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[liberationtech] FB-like "Twitter-connect" soon. How can we avoid all this tracking?

Sarah A. Downey sarah at
Fri May 25 10:54:08 PDT 2012

Thanks for the thoughtful reply; it makes sense.  I could provide you with
an objective, third-party review, like this
CNET, but it doesn't seem like it would make a difference if you can't
see the source.  You make a good point about providing a license to independent
auditors.  If you or anyone else reading this are interested in seeing the
DNT+ source with those use limitations, just email our CTO, Andy Sudbury,
at Andrew at


On Fri, May 25, 2012 at 12:37 PM, Eleanor Saitta <ella at> wrote:

> On 2012.05.25 16.37, Sarah A. Downey wrote:
> > I'll respond to your "everything must be open source" statement,
> > although I'm fairly certain it won't have any effect on your opinion
> > that "closed" always equals "bad."  And please keep in mind that we're
> > giving away a /free /add-on with /zero /tracking of or advertising to
> > its users.
> >
> > It's an unnecessarily restrictive and self-handicapping position that
> > software /must /be open source to be useful for privacy.  Plenty of open
> > source privacy tools have come and gone in the past because they aren't
> > sustainable without funding.
> >
> > Our software does what it says, and it's designed to be simple enough
> > that the vast majority of Internet users--people who aren't coders or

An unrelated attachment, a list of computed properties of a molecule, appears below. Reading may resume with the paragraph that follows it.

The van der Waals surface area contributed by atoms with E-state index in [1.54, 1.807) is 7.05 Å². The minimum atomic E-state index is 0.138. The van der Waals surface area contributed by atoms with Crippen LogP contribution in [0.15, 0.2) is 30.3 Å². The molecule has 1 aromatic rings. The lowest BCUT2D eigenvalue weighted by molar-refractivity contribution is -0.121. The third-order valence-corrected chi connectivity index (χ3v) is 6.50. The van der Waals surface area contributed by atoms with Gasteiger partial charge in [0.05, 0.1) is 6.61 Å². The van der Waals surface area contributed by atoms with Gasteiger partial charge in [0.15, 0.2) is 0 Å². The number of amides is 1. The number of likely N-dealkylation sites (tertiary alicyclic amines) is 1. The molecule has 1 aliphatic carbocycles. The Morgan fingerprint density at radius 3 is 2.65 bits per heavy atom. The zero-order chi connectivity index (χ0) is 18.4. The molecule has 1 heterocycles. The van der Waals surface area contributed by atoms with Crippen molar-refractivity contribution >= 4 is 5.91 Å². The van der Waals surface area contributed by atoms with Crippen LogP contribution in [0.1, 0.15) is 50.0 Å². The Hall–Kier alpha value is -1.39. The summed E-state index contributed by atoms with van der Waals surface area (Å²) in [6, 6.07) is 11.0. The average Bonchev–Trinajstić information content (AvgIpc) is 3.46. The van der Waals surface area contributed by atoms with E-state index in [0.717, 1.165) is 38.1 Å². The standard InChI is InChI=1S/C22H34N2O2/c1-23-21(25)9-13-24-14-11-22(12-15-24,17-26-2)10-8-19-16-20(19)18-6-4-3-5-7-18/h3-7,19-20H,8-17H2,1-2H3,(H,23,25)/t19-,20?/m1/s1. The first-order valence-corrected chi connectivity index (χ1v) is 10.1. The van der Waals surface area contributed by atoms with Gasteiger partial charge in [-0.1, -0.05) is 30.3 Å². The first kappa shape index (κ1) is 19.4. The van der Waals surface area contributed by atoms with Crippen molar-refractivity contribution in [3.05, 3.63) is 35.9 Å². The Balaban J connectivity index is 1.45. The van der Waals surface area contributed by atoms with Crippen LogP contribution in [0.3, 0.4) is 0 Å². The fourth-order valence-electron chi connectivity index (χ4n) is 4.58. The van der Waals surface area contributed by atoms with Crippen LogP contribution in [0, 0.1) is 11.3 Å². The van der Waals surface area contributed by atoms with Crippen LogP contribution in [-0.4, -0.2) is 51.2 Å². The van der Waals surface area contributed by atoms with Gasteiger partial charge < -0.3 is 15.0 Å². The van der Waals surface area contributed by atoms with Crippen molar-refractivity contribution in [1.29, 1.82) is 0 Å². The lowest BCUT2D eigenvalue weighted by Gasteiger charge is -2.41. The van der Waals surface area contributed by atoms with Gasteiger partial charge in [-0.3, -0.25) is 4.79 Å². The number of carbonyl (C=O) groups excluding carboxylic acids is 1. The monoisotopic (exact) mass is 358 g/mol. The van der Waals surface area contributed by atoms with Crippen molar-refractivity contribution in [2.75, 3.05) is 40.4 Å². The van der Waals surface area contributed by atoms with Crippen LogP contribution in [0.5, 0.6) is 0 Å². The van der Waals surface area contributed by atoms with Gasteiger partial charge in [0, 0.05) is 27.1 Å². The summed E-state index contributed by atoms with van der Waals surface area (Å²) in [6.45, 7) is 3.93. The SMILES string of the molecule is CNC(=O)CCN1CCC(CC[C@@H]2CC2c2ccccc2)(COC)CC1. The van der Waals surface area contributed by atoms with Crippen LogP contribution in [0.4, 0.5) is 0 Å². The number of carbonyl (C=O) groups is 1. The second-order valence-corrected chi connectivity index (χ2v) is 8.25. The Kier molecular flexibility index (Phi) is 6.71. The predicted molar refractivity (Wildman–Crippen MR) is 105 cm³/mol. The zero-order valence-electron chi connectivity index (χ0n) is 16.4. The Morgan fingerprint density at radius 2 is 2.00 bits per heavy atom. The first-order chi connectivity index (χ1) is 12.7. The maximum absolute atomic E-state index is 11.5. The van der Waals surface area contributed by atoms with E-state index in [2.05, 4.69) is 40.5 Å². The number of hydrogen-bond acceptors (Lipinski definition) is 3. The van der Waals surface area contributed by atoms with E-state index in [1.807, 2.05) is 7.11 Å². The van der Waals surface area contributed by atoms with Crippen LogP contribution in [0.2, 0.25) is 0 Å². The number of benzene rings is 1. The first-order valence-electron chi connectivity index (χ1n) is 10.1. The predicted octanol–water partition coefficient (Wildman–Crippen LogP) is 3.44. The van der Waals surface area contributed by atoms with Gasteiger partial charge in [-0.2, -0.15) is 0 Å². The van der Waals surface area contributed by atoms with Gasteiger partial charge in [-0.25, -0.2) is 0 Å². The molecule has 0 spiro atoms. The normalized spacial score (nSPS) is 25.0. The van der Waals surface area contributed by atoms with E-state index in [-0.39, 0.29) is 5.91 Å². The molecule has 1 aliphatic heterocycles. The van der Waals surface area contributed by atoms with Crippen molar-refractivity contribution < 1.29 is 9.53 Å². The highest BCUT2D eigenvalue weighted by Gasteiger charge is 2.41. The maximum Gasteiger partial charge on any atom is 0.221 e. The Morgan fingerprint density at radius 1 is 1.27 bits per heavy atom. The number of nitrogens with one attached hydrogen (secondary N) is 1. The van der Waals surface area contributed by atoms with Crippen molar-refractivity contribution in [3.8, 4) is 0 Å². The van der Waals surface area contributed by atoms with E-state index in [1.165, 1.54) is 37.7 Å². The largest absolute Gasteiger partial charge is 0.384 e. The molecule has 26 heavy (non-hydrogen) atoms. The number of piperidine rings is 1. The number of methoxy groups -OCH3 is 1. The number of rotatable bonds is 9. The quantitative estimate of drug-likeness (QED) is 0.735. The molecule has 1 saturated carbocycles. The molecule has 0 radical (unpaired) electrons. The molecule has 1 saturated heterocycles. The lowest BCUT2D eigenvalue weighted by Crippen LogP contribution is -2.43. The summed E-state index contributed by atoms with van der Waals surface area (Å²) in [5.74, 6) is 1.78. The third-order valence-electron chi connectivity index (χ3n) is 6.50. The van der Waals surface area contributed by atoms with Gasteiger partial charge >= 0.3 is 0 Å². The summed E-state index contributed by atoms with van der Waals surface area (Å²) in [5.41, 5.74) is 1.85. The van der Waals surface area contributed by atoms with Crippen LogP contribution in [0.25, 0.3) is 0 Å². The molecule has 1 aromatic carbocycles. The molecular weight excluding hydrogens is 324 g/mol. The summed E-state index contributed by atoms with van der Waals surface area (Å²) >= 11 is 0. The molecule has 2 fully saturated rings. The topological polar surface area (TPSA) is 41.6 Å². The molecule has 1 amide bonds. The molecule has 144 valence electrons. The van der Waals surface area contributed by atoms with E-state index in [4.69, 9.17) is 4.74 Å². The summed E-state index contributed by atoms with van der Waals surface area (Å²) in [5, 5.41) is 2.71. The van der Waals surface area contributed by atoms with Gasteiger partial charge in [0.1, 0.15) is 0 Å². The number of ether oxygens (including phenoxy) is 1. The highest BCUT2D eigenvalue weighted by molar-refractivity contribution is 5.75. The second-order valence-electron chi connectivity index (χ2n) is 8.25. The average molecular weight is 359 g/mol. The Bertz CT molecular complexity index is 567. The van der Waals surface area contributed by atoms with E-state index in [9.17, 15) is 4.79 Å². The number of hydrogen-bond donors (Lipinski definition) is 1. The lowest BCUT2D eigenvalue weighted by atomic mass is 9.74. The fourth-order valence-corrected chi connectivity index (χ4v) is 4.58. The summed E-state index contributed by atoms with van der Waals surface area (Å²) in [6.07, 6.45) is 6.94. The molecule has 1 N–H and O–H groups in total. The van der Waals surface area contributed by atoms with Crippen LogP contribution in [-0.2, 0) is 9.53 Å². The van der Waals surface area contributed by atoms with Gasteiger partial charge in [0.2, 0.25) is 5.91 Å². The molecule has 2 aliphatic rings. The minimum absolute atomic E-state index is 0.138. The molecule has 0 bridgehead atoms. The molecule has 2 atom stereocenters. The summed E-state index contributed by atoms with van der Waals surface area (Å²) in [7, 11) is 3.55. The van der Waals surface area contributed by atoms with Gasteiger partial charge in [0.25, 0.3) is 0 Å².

> > particularly tech savvy--can use it.
> The problem here is that we don't trust you.  It's nothing personal.  We
> don't trust anyone, unless we can verify.  If we can't see exactly what
> the tool does, we don't have a way of verifying what it does.  This is
> critical normally, but much more important for tools that claim to
> provide privacy or security protection.
> There are a lot of ways around this.  Open source is one of them.
> Providing source access to independent auditors under a license that
> does not restrict them from talking about what it does and how it does
> it is another.
> If you're not willing to be open about exactly how your tool protects my
> privacy, why should I trust that you got it right?  No, I don't expect
> all users will check, or care, but some of us will, and we tell others
> what they should use.
> Privacy, like crypto, is *hard*.  Would you trust someone who claimed to
> have a super-secure crypto algorithm that they wrote themselves that's
> never been peer reviewed?  No.  Why should we do it with a privacy tool?
> E.
> --
> Ideas are my favorite toys.
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*Sarah A. Downey*
Privacy Analyst  |  Attorney
Abine, The Online Privacy Company
t:  @SarahADowney  |  p:  800.928.1987
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